Jackson — Since 1945 the bright yellow trucks with red lettering of Jackson Ready-Mix Concrete have been a familiar sight in Central Mississippi. GIs returning from World War II saw a tremendous need for building homes in the area and started the company, which operates under the umbrella of Delta Industries Inc. For a time the new company was affiliated with M.T. Reed Construction Company, a firm that is no longer in business.
According to president and CEO Dave Robison, the bulk of the company’s business for many years was in the Jackson area with 50 to 60 concrete trucks and four to five plants. “In the 1960s, the expansion into concrete blocks, pre-stressed beams and other masonry products began along with the addition of more plants,” he said. “In the 1990s, we grew outside the Jackson area and now we have plants all over the state and in Louisiana and Alabama.”
Jackson Ready-Mix Concrete has 32 plants, primarily located in Mississippi, and more than 300 employees. They run about 200 of those familiar trucks with the spinning drums but now those trucks, like other phases of the business, are computer controlled and are tracked with a global positioning system.
However, the time-honored mix of sand, gravel, water, cement and chemicals put into the truck to make cement is still dependable. Quality control has always been emphasized, and now a fully-equipped lab is utilized to evaluate mix designs and aggregates. Robison says the company is constantly striving to improve the delivery of ready mix concrete by maintaining a newer fleet of trucks.
“I look at the pictures on the wall of the trucks through the years and I know we have stability,” Robison said. “The philosophy remains the same, too. We are trying to maximize the value of the company to our shareholders. The relationship with the four groups involved — customers, employees, shareholders and vendors — has to be good for all to be successful, and it must be beneficial to all for the company to do the best job we can do.”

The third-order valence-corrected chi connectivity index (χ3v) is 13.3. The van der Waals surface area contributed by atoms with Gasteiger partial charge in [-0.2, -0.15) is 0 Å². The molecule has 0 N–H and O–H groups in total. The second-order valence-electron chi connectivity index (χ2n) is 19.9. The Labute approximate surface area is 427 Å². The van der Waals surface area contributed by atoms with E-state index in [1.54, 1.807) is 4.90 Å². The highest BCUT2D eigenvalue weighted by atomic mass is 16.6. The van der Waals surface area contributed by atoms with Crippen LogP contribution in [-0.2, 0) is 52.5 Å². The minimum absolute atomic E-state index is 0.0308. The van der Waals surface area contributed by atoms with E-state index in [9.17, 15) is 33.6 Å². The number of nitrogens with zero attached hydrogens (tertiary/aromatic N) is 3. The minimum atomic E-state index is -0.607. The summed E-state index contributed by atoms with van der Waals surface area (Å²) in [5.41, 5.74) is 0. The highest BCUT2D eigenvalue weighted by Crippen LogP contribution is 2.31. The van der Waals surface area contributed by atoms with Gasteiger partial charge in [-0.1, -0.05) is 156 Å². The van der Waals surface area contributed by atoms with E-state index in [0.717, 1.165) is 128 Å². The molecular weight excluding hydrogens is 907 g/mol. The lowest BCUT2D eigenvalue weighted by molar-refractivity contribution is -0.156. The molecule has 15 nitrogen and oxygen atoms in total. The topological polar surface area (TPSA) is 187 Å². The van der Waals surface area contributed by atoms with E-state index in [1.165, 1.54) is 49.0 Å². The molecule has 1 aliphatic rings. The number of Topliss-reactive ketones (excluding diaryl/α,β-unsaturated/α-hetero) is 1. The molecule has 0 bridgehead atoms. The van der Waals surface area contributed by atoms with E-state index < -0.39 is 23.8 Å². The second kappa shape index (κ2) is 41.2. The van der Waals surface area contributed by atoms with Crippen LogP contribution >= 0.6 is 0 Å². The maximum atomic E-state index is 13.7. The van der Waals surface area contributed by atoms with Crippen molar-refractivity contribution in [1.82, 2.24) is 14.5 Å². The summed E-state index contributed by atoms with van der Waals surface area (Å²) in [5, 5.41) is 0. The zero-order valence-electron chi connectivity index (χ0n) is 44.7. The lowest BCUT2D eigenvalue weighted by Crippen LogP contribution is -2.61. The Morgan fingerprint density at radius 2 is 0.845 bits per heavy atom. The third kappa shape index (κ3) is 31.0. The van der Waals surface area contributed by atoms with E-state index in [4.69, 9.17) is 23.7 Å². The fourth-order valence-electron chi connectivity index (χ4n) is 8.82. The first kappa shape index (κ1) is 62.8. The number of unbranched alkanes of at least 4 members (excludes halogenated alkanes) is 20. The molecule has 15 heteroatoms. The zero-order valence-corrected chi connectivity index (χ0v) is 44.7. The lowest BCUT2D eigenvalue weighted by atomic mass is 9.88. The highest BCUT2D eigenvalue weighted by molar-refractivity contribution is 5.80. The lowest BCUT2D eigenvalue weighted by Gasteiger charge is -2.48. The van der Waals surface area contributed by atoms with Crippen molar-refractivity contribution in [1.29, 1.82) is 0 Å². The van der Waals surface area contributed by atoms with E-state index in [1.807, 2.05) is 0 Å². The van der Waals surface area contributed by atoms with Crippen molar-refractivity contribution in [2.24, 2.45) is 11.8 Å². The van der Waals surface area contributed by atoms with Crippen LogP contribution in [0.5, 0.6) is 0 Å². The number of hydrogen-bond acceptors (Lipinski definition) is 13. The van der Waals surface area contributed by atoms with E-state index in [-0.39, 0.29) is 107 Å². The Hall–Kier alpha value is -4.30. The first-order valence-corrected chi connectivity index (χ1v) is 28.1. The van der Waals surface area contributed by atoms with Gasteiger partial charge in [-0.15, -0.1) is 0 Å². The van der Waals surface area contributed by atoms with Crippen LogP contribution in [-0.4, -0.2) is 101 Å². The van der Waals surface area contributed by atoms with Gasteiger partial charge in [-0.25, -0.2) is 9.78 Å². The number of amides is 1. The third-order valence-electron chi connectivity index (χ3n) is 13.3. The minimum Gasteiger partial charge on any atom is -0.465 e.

Robison, who’s been with the company since 1971, says the company’s longevity, stable workforce and commitment to service will continue to be the building blocks of success. Some family members of the original founders still serve on the board of directors.
Two of Jackson Ready-Mix Concrete’s three Gulf Coast plants were severely damaged by Hurricane Katrina. The Gulfport plant is running, and the Biloxi plant will be up soon, but it will take longer for the Hancock County facility to be back in operation. Additionally, the plant in Tylertown had wind damage.
Currently, the biggest problem facing the ready-mix concrete business is the rising cost of fuel and raw materials. “Fuel is a heavy cost, and we’re struggling to keep up,” Robison said. “The cost of cement has significantly increased and will continue to do so too. The four plants we buy from have already announced cost increases for 2006, and we must take that into account when we bid projects.”
Robison, an accounting graduate of the University of Southern Mississippi, says the length of lead-time for bidding depends on the size of projects. That time span is farther out for large commercial projects. The company supplies the product but does not do construction.
He adds that Jackson Ready-Mix will try to contain costs as best it can and hope rising costs level off. “We will be as diligent as we can and work efficiently,” he said.
Soon he expects a building boom to begin in the coastal areas but has observed a slowdown in rural markets. Jackson Ready-Mix’s workforce remains stable and the company can utilize employees at different plants around the state.
“We do all concrete work from patios to high-rise buildings and bridges,” he said. “Probably commercial projects are the largest part of the business here in the Jackson area although home building has been strong. We have a real good mix of projects but are able to see the commercial ones out farther than residential.”
Contact MBJ contributing Lynn Lofton at email@example.com.